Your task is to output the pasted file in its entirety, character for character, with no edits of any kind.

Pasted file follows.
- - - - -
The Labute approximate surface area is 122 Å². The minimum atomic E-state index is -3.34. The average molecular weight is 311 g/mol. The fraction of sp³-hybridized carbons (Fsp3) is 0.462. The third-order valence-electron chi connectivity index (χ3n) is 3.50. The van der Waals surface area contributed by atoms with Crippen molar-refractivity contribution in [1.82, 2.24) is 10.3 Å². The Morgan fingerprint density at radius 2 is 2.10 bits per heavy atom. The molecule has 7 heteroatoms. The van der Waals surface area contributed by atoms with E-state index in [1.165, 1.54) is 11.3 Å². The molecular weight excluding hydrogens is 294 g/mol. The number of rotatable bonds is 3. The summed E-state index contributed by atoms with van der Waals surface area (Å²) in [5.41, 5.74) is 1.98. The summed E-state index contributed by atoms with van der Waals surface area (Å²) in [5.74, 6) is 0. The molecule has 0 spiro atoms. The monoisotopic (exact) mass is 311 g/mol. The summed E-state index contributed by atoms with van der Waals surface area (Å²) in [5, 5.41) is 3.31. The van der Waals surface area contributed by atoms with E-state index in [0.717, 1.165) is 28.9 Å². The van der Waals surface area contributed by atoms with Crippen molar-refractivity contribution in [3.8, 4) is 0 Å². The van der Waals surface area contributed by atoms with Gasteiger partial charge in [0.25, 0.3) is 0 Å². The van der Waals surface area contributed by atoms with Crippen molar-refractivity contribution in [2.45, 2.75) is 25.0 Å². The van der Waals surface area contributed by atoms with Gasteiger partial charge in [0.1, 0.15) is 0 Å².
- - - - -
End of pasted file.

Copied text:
The Labute approximate surface area is 122 Å². The minimum atomic E-state index is -3.34. The average molecular weight is 311 g/mol. The fraction of sp³-hybridized carbons (Fsp3) is 0.462. The third-order valence-electron chi connectivity index (χ3n) is 3.50. The van der Waals surface area contributed by atoms with Crippen molar-refractivity contribution in [1.82, 2.24) is 10.3 Å². The Morgan fingerprint density at radius 2 is 2.10 bits per heavy atom. The molecule has 7 heteroatoms. The van der Waals surface area contributed by atoms with E-state index in [1.165, 1.54) is 11.3 Å². The molecular weight excluding hydrogens is 294 g/mol. The number of rotatable bonds is 3. The summed E-state index contributed by atoms with van der Waals surface area (Å²) in [5.41, 5.74) is 1.98. The summed E-state index contributed by atoms with van der Waals surface area (Å²) in [5.74, 6) is 0. The molecule has 0 spiro atoms. The monoisotopic (exact) mass is 311 g/mol. The summed E-state index contributed by atoms with van der Waals surface area (Å²) in [5, 5.41) is 3.31. The van der Waals surface area contributed by atoms with E-state index in [0.717, 1.165) is 28.9 Å². The van der Waals surface area contributed by atoms with Crippen molar-refractivity contribution in [3.8, 4) is 0 Å². The van der Waals surface area contributed by atoms with Gasteiger partial charge in [0.25, 0.3) is 0 Å². The van der Waals surface area contributed by atoms with Crippen molar-refractivity contribution in [2.45, 2.75) is 25.0 Å². The van der Waals surface area contributed by atoms with Gasteiger partial charge in [0.1, 0.15) is 0 Å².